When “Pomp and circumstance” passes you by

It’s almost graduation season. But many college students are facing the reality that another May will come and go without them wearing a cap and gown. A new report explains why college completion rates have declined over the past three decades.

The report from the National Bureau of Economic Research, by John Bound, Michael F. Lovenheim, and Sarah Turner, examined graduates from 1972 and 1992. They found that “over the past three decades, the share of BA degree recipients that graduate within four years has decreased and, more generally, the length of time it takes college students to attain degrees has increased.”

Pessimists among us would bemoan that today’s students are lazy, can’t finish what they start, or are just not prepared. None of that is the reason for the decline, say the authors. Examining the data showed that the decline was markedly sharper in students who attended less-selective public colleges, in those who started out at community colleges, and in low-income students.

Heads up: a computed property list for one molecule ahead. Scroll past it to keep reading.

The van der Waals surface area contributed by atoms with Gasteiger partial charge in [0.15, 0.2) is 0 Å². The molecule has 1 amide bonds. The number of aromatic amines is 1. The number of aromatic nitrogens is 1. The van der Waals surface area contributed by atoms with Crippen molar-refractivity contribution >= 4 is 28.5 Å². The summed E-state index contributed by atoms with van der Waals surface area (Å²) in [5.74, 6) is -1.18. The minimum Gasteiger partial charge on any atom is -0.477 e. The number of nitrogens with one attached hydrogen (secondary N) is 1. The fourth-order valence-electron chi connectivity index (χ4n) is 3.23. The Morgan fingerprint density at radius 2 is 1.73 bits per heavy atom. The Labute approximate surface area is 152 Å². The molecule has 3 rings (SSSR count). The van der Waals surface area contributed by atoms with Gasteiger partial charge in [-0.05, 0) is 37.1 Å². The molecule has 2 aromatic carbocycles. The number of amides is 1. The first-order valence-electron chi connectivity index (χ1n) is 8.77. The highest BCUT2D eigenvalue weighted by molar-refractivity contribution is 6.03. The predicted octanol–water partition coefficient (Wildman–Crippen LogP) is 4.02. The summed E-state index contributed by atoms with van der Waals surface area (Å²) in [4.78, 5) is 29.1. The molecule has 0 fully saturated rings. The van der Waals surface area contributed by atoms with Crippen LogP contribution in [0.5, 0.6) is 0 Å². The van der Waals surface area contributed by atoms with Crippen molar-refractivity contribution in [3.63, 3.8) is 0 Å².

“Strikingly, we find no evidence that changing student preparedness for college or student demographic characteristics can explain any of the time to degree increases. …In contrast, we find evidence that decreases in institutional resources at public colleges and universities [such as faculty-to-student ratio and public funding available] are important explaining changes in time to degree,” the authors say.

With education beyond high school becoming more and more necessary, this Center report does important work in cutting through some of the automatic assumptions in debates about college and career readiness.

What do you think would improve the time-to-degree rates among these groups? –Rebecca St. Andrie

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